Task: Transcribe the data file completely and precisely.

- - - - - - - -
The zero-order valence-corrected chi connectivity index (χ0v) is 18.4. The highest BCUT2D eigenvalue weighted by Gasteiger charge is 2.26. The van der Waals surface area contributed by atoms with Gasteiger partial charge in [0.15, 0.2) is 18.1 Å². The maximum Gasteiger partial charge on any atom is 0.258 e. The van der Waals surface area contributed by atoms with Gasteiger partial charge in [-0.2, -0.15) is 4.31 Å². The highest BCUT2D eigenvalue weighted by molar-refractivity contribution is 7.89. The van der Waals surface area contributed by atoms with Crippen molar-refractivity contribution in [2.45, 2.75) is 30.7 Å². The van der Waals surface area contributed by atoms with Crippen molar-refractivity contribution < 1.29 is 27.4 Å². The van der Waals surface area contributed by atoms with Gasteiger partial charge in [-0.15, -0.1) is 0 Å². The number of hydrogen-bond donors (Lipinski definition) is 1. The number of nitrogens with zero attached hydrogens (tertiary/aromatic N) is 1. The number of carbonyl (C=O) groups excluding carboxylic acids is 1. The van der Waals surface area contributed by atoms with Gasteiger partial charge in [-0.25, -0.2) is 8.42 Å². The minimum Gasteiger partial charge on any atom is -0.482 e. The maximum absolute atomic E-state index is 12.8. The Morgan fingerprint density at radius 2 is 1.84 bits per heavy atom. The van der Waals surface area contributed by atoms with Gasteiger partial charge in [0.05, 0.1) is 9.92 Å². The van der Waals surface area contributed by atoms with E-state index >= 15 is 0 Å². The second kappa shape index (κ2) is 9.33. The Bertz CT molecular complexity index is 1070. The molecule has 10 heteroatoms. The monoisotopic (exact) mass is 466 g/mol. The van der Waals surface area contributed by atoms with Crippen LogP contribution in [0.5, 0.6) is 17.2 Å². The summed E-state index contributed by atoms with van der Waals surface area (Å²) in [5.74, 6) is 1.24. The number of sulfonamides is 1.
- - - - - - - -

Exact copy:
The zero-order valence-corrected chi connectivity index (χ0v) is 18.4. The highest BCUT2D eigenvalue weighted by Gasteiger charge is 2.26. The van der Waals surface area contributed by atoms with Gasteiger partial charge in [0.15, 0.2) is 18.1 Å². The maximum Gasteiger partial charge on any atom is 0.258 e. The van der Waals surface area contributed by atoms with Gasteiger partial charge in [-0.2, -0.15) is 4.31 Å². The highest BCUT2D eigenvalue weighted by molar-refractivity contribution is 7.89. The van der Waals surface area contributed by atoms with Crippen molar-refractivity contribution in [2.45, 2.75) is 30.7 Å². The van der Waals surface area contributed by atoms with Crippen molar-refractivity contribution < 1.29 is 27.4 Å². The van der Waals surface area contributed by atoms with Gasteiger partial charge in [-0.15, -0.1) is 0 Å². The number of hydrogen-bond donors (Lipinski definition) is 1. The number of nitrogens with zero attached hydrogens (tertiary/aromatic N) is 1. The number of carbonyl (C=O) groups excluding carboxylic acids is 1. The van der Waals surface area contributed by atoms with Gasteiger partial charge in [-0.25, -0.2) is 8.42 Å². The minimum Gasteiger partial charge on any atom is -0.482 e. The maximum absolute atomic E-state index is 12.8. The Morgan fingerprint density at radius 2 is 1.84 bits per heavy atom. The van der Waals surface area contributed by atoms with Gasteiger partial charge in [0.05, 0.1) is 9.92 Å². The van der Waals surface area contributed by atoms with E-state index >= 15 is 0 Å². The second kappa shape index (κ2) is 9.33. The Bertz CT molecular complexity index is 1070. The molecule has 10 heteroatoms. The monoisotopic (exact) mass is 466 g/mol. The van der Waals surface area contributed by atoms with Crippen LogP contribution in [0.5, 0.6) is 17.2 Å². The summed E-state index contributed by atoms with van der Waals surface area (Å²) in [5.74, 6) is 1.24. The number of sulfonamides is 1.